Olive Cook and her husband moved to Saffron Walden in 1962 first into one of the tall, red-bricked houses on the corner of Audley Road and East Street and later into the Coach House at the Vineyards on Windmill Hill, which they renovated and greatly enhanced. They became actively involved with the town. Together they provided the driving force behind the idea of creating an Arts Centre in Saffron Walden, using the old Maltings in Gold Street, and initiated a special fund towards the project. Regrettably the interests of the developer were allowed to rule the day over the long-lasting benefits for the whole town. One of the last of the maltings in the town was destroyed, making way for bland and stylistically unsuitable houses. The project was transferred to the, then unused, Corn Exchange in the Market Place and provided equipment and funds for what became the town’s thriving Arts Centre. Many of Edwin’s original architectural ideas were incorporated in the final design of the refurbished building. Depressingly the people whom we elect to run our affairs are as uninformed and unimaginative today as those who allowed the Maltings in Gold Street to be demolished or to pull down the façade of the Rose and Crown Hotel. The Borough Council who were then the owners of the Corn Exchange did not see its potential as a focal point for the community nor did they anticipated the imminent and huge increase in its monetary value. They abdicated responsibility for the renovation and maintenance of the building to the County Council, which decided to close the Arts Centre in 2000, depriving the town of its focal point and major cultural asset.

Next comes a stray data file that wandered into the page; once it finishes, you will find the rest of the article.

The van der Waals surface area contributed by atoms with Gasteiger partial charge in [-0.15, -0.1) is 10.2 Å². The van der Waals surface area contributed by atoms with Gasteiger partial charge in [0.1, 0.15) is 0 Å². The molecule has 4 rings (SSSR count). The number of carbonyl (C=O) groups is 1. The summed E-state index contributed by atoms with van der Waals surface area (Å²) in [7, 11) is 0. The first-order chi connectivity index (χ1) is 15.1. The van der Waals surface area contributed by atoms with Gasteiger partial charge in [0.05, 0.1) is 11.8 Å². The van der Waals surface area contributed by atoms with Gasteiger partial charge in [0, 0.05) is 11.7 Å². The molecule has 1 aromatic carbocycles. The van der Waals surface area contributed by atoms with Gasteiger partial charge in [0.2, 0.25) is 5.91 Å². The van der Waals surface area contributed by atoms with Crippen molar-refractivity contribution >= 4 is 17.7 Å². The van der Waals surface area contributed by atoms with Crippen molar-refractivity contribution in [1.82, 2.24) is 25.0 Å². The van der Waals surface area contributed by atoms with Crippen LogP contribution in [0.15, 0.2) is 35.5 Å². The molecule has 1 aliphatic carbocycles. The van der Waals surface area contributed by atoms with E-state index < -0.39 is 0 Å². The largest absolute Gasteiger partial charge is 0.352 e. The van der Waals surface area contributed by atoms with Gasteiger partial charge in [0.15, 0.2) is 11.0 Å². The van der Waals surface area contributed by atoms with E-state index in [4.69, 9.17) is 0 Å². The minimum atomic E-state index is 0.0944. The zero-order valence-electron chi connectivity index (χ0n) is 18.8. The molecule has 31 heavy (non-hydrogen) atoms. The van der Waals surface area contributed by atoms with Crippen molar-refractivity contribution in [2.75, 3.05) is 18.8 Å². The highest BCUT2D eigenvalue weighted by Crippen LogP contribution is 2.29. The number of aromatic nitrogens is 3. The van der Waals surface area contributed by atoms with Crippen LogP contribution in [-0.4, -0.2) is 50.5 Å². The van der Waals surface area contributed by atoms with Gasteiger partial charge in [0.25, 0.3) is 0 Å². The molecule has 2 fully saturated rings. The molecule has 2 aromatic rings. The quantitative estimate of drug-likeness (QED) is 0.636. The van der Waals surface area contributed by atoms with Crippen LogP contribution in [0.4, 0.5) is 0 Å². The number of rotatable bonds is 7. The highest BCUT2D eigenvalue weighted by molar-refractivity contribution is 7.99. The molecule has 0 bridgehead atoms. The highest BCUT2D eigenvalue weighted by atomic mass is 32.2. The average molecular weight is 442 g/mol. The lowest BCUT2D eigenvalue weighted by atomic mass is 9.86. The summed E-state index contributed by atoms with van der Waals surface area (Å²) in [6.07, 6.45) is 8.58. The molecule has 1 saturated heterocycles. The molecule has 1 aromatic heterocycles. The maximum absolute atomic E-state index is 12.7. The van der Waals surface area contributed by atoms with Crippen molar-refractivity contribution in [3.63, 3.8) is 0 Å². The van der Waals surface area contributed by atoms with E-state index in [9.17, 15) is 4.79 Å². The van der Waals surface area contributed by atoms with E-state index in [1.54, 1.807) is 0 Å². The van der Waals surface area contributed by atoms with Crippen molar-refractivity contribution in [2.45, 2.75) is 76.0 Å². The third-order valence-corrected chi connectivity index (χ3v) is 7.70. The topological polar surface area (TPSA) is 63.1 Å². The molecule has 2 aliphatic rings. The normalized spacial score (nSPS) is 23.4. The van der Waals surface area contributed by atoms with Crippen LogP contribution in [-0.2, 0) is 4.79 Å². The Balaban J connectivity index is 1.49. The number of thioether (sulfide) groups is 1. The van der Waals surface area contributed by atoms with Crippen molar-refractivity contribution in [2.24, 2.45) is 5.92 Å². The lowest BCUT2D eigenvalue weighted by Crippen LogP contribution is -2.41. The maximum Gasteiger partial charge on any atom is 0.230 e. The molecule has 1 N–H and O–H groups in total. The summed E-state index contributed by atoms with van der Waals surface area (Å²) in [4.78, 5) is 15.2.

Edwin died in 1971, but Olive continued to campaign throughout her life to enhance, protect and enrich the life of community where she lived, always seeing the bigger picture outside personal self interests and quick profits. She firmly opposed environmentally damaging developments as expressed in her work dealing with the inquiry into Stansted Airport called The Stansted Affair (1967) and described by the media as a ‘telling angry indictment’. She also wrote Anstey – The Sense of Continuity in a Hertfordshire Parish (n.d.). commissioned by the Nuthampstead Preservation Association, with evocative photographs by Edwin Smith. Her analysis of the impact of Stansted Airport over 40 years ago has proved chillingly accurate as communities affected by the airport found out to their cost.